Saturday, July 21, 2012

Lottery fantasizing

When lottery prize amounts for the Mega Millions go sky-high like it did a few months ago, it brings up a couple or three questions.

First - why would you buy a lottery ticket? You often hear the saying "Lotteries are a tax on people who can't count". All gambling is this way - so I can't argue that this isn't true, given the spirit in which it's said. Taken a different way, it's entertainment - and we all gladly part with our money to see a concert or a movie or a sporting event. These diversions usually make us feel good. Gambling - and lotteries - have the same effect if done in moderation. I, for one, get a Super Lotto or Mega Millions ticket every couple of weeks, on average. A crappy "investment" to be sure, but it's a delightful way to "authorize" myself to daydream about magically becoming a millionaire. Magical thinking at its finest!

Second - lump sum or annuity? I say lump sum ... most "experts say so, as well. The reason not to would be if you desire a steady, predictable income stream, and managing money creeps you out. The annuity would take the place of other annuities that financial advisers typically recommend to insure we have money when we get old.

Third - how much is enough?

Before I get into that question, I wanted to mention that the Mega Millions lump sum payout is presently $34.9M on a $45M prize, or 77.555%. That's a BUNCH - the highest I've ever seen it! That means that the after tax payout would be around 50.4 cents on the dollar - assuming a 35% maximum federal rate and no state tax.

So ... back to the question of "how much is enough?"

Assume, for discussion only, that we have no debt, but no savings - essentially zero net worth. That's just to make it simple. Assume also that you're 55 (I am roughly that age), so that you have 10 or 11 years before traditional retirement age, and that you and your wife (if you have one) will get $2100/month from social security when you retire - about half the total possible. These are just assumptions to keep the discussion simple.

Is $500K after taxes enough? Not for me - here in California. Assuming my house is paid off (it's not in real life, but bear with me) I still need health insurance for 10 years, food, clothing, sanitation, medical, home repair and auto repair and fuel costs. My wife and I might be able to live on 4 to 5 thousand dollars a month until we retire, then our health insurance costs recede and we start getting Social Security. We would have averaged a $54K withdrawal rate for ten straight years, or more than the principal we received when we won the lottery. If our investments were good and the inflation rate is low, then we may have 100, 200K dollars left for retirement, but it could have gone the other way as well, and we would have gone broke after 5 or 6 years.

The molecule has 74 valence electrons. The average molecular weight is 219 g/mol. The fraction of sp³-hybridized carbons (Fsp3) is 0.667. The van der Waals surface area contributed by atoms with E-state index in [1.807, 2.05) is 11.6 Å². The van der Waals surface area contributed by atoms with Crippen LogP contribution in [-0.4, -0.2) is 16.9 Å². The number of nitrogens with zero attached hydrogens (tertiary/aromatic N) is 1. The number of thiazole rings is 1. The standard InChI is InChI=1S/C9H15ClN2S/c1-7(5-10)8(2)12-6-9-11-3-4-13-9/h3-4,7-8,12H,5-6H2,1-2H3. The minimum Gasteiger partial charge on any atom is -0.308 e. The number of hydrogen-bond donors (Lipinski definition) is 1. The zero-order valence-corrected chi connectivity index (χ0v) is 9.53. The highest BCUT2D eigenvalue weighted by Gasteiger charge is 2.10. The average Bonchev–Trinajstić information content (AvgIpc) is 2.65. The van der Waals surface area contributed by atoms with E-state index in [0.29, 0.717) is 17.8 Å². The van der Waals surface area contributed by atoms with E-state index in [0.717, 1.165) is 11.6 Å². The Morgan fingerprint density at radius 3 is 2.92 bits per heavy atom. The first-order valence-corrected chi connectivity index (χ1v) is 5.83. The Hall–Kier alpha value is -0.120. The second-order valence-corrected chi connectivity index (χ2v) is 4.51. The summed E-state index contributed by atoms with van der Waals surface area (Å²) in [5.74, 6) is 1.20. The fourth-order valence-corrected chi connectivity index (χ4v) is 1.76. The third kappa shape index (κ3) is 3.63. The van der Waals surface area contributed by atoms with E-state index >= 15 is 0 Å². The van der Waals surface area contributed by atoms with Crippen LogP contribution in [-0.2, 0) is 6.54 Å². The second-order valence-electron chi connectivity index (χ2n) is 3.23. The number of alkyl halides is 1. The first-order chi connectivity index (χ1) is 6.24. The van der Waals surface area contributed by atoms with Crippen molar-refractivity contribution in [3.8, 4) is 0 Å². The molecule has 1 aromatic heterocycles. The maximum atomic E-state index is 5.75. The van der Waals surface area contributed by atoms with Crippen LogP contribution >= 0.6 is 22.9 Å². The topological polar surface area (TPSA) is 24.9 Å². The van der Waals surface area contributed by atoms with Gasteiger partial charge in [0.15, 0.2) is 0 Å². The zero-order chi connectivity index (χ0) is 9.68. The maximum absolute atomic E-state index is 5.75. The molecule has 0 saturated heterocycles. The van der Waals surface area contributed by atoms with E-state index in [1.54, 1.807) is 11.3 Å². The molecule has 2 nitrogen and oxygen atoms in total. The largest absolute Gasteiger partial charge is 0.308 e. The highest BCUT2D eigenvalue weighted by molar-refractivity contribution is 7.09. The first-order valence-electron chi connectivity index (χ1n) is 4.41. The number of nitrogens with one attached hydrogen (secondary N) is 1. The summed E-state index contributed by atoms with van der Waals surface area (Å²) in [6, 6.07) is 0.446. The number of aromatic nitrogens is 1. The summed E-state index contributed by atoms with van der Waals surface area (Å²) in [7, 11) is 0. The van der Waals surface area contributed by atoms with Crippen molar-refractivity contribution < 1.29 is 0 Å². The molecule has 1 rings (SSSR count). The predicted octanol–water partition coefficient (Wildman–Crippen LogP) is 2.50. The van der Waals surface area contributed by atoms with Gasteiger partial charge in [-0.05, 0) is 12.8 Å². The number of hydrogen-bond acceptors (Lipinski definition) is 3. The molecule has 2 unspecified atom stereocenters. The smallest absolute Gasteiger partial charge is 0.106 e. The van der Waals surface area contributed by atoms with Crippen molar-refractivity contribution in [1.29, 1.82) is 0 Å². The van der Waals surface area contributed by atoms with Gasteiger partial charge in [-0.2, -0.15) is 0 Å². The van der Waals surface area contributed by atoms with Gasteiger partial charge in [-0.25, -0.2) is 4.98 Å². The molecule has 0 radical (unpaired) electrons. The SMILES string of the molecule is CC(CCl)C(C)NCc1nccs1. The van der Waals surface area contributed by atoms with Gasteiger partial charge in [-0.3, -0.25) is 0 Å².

Now, cost of living in Southern California is high, so you can look at this from the perspective of a cheaper place to live. There are places in the Midwest - Iowa for one, where the COL is about 55% of what it is here. You can verify this by looking at COL calculators online. Alternatively, there are more expensive places as well - San Francisco and New York City come to mind.

Is $1M after taxes enough? Eh ... it's better. Sticking to the 4500 bucks a month rule I fabricated for the first example, then we could conceivably have half a million dollars or more when we finally reach retirement age. It's not a slam dunk, but it's doable on a budget.

Two Million? Yes, I could do that. Again, if I stick to the budget, I can have over $1.5M left over when I reach traditional retirement age, maybe substantially more. Maybe substantially less, however.

Let's discuss the down side. The whole investment landscape can go sour for everyone in a bad way. It did in 2007 and 2008 with the real estate crisis and subsequent global economic meltdown - it did in 2000-2002 when the tech bubble burst. Imagine this. We take our 2 million bucks and put 500K in laddered bonds to get us through the pre-retirement years, and put the remainder in blue chip stocks - which we'll start to convert to bonds a little at a time a few years before retirement. Using the tech bubble burst as a metric, we could have lost about 50% of our net value at some point. Our $1.5M would have dropped to $750K. Now, I could personally live with that, but imagine if that happens in our $1M prize scenario - our $500K investment drops to $250K. You could still live, but it would be a real strain on your emotions. It would have destroyed us in the $500K scenario! The lesson there is to have that 6-8-10 year "cash and bond cushion" built up before retirement.

Sometime in the next few weeks, I might muse about what I'd do if I won 4 million, 8 million or more. Sane!

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